The thing I liked the least was seeing what I’d written fall flat when a person had to actually say it out loud. It didn’t happen too much, and thankfully the actors all were so good, they could find ways to change the line or make their performance work. But it’s funny, working on comics you get a sense for what feels real and right on the comic page and that is different than what seems like it works on the page of a script and that is different from what works in someone’s performance. So I was building new muscles in that sense and thankfully everyone on set is there trying to make the better, so you’re not alone in solving problems the way you are at a drawing desk.
Generous Bosom will be released in the USA by Fantagraphics in 2022 as a single book called Ultrasound. You worked on this story for about 10 years, so there was probably something you wanted to change or maybe to add. Did you edit some dialogues or drawings? Or did you draw some new pages as you did for the Fantagraphics edition of The Amateurs?
I just finished this process and it was really tricky. I thought of this metaphor the other day, I think an Italian reader will understand it better than most… Making a long comic (at least how I’ve drawn them) is a lot like painting a fresco: you have a very limited of time to get the ideas into/onto the material and then it hardens and you have to move on. As opposed to writing a movie script or a novel which, I think, is a lot more like oil painting where you’ve got a lot more flexibility: slower drying time, you can remove layers and glazes and adjust all parts of the painting right up until the end. If you want to go back and change something in a fresco, you’ve to sand down or crack off a whole section of the painting which will likely leave visible seams.
For this reason, I tried to be delicate about the older material and not try and make the comics I’d drawn eight years ago into the comics I would draw today. It’s my lettering that always embarrasses me, so I re-lettered a lot of stuff from the first two volumes. Eric Reynolds helped me correct grammatical mistakes, there are about 2-300 more commas in the collected edition! I also redrew two or three full pages and a lot of individual panels and details throughout, I changed some of the color coding to make more consistent sense across the whole book, and I added one page very close to the end that is the most dramatic intervention.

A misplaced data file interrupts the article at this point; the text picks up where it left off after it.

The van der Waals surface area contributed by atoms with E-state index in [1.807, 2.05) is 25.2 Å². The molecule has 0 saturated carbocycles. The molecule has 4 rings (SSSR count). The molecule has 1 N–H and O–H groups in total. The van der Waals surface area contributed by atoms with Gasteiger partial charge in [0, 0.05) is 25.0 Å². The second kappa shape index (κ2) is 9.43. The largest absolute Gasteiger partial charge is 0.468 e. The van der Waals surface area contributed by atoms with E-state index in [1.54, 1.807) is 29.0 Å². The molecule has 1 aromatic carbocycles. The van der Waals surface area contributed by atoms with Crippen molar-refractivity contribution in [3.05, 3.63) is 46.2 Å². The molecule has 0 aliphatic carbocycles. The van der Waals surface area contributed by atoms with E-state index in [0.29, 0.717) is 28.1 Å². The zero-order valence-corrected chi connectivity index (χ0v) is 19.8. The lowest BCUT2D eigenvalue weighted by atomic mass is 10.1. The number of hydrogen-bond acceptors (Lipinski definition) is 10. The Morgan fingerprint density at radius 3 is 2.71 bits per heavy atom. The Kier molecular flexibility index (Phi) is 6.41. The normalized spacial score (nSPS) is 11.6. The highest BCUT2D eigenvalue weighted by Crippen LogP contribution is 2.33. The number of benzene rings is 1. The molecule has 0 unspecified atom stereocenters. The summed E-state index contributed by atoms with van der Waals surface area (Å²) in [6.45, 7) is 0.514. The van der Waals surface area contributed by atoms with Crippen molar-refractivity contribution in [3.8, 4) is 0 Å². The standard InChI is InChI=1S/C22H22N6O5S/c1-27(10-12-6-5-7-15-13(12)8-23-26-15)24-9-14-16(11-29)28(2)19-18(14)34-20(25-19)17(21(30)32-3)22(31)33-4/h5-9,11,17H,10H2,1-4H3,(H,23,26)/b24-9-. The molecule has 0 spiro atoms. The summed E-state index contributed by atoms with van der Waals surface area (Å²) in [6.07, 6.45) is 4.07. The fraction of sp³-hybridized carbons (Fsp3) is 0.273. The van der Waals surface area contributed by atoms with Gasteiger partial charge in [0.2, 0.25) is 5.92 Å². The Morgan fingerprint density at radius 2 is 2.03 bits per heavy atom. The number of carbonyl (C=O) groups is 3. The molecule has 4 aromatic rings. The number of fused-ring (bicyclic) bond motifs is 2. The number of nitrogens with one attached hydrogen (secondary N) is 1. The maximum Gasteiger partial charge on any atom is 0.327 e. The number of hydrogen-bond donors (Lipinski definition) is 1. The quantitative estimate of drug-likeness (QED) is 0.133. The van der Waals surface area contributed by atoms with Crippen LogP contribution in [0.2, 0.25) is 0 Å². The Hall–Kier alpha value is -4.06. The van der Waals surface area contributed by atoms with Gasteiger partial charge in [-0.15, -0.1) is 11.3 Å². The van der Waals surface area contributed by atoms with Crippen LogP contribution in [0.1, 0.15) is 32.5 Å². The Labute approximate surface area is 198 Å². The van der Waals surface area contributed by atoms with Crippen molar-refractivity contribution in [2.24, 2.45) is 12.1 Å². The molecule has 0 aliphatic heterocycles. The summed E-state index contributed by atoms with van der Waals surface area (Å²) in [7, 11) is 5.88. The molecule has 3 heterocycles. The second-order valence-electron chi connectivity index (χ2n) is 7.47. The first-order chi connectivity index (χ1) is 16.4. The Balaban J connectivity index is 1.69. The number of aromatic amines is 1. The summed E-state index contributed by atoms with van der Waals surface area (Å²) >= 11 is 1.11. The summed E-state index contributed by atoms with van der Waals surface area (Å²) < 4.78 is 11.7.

Now I want to ask you something very specific… In Raymond Chandler’s The Big Sleep there is a scene in which Philip Marlowe is driving in the rain and at a certain point he gets two flat tires. He gets out of the car and finds some nails on the road, near the repair shop of Art Huck. If I’m not wrong there are several details in common between this scene and the beginning of Generous Bosom. Is it a quote from the book or just a coincidence?
That’s really funny, I hadn’t read or seen The Big Sleep before starting on Generous Bosom, though I watched the Robert Mitchum movie this past summer (and totally missed that connection, by the way!). A weird thing was going on while I was completing the book during lockdown in 2020 where it felt like the things I was reading and watching were inspiring the book back in time or something. I read Who’s Afraid of Virginia Woolf? and it felt like the first volume of Generous Bosom is a funhouse mirror version of that play… There were other examples I can’t recall now. But now I do believe that artistic influence can travel backwards in time.
What are your next projects? Are you already working on something new?
Most recently, the edits for the collected edition have taken up all my time. I’ve got a lot of notes for new longer stories that I’m going to work on fleshing out and I’ve got about fifty pages of a wordless watercolor comic I was working on in 2019 that I want to finish soon. I’m looking forward to making some self-published comics in the near future, I’m itching to make some books with my own hands.